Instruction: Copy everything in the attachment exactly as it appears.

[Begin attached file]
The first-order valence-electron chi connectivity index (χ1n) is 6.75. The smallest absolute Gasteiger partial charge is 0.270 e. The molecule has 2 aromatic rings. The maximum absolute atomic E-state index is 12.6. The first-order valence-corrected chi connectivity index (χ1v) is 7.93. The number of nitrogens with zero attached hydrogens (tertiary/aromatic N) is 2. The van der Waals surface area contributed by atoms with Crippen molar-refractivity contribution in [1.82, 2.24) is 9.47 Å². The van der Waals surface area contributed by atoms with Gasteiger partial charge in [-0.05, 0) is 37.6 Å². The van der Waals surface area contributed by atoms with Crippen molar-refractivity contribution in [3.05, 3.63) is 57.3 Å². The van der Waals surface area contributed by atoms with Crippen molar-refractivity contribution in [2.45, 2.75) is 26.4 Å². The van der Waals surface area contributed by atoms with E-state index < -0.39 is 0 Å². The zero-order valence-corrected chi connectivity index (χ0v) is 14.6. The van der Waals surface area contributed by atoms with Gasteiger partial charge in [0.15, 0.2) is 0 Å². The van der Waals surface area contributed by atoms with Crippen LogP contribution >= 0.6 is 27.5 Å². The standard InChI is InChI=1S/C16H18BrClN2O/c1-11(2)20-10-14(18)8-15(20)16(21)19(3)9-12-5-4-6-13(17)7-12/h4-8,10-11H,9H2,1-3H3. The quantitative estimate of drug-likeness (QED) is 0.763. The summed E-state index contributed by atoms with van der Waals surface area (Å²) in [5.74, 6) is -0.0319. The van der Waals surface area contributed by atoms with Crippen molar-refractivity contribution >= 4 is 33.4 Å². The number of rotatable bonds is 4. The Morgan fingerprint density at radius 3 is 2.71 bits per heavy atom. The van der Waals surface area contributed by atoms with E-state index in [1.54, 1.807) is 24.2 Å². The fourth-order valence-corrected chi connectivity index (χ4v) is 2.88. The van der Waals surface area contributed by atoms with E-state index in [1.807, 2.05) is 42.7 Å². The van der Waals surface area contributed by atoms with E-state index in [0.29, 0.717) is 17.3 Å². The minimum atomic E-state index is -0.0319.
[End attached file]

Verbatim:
The first-order valence-electron chi connectivity index (χ1n) is 6.75. The smallest absolute Gasteiger partial charge is 0.270 e. The molecule has 2 aromatic rings. The maximum absolute atomic E-state index is 12.6. The first-order valence-corrected chi connectivity index (χ1v) is 7.93. The number of nitrogens with zero attached hydrogens (tertiary/aromatic N) is 2. The van der Waals surface area contributed by atoms with Crippen molar-refractivity contribution in [1.82, 2.24) is 9.47 Å². The van der Waals surface area contributed by atoms with Gasteiger partial charge in [-0.05, 0) is 37.6 Å². The van der Waals surface area contributed by atoms with Crippen molar-refractivity contribution in [3.05, 3.63) is 57.3 Å². The van der Waals surface area contributed by atoms with Crippen molar-refractivity contribution in [2.45, 2.75) is 26.4 Å². The van der Waals surface area contributed by atoms with E-state index < -0.39 is 0 Å². The zero-order valence-corrected chi connectivity index (χ0v) is 14.6. The van der Waals surface area contributed by atoms with Gasteiger partial charge in [0.15, 0.2) is 0 Å². The van der Waals surface area contributed by atoms with Crippen LogP contribution >= 0.6 is 27.5 Å². The standard InChI is InChI=1S/C16H18BrClN2O/c1-11(2)20-10-14(18)8-15(20)16(21)19(3)9-12-5-4-6-13(17)7-12/h4-8,10-11H,9H2,1-3H3. The quantitative estimate of drug-likeness (QED) is 0.763. The summed E-state index contributed by atoms with van der Waals surface area (Å²) in [5.74, 6) is -0.0319. The van der Waals surface area contributed by atoms with Crippen molar-refractivity contribution >= 4 is 33.4 Å². The number of rotatable bonds is 4. The Morgan fingerprint density at radius 3 is 2.71 bits per heavy atom. The van der Waals surface area contributed by atoms with E-state index in [1.54, 1.807) is 24.2 Å². The fourth-order valence-corrected chi connectivity index (χ4v) is 2.88. The van der Waals surface area contributed by atoms with E-state index in [1.807, 2.05) is 42.7 Å². The van der Waals surface area contributed by atoms with E-state index in [0.29, 0.717) is 17.3 Å². The minimum atomic E-state index is -0.0319.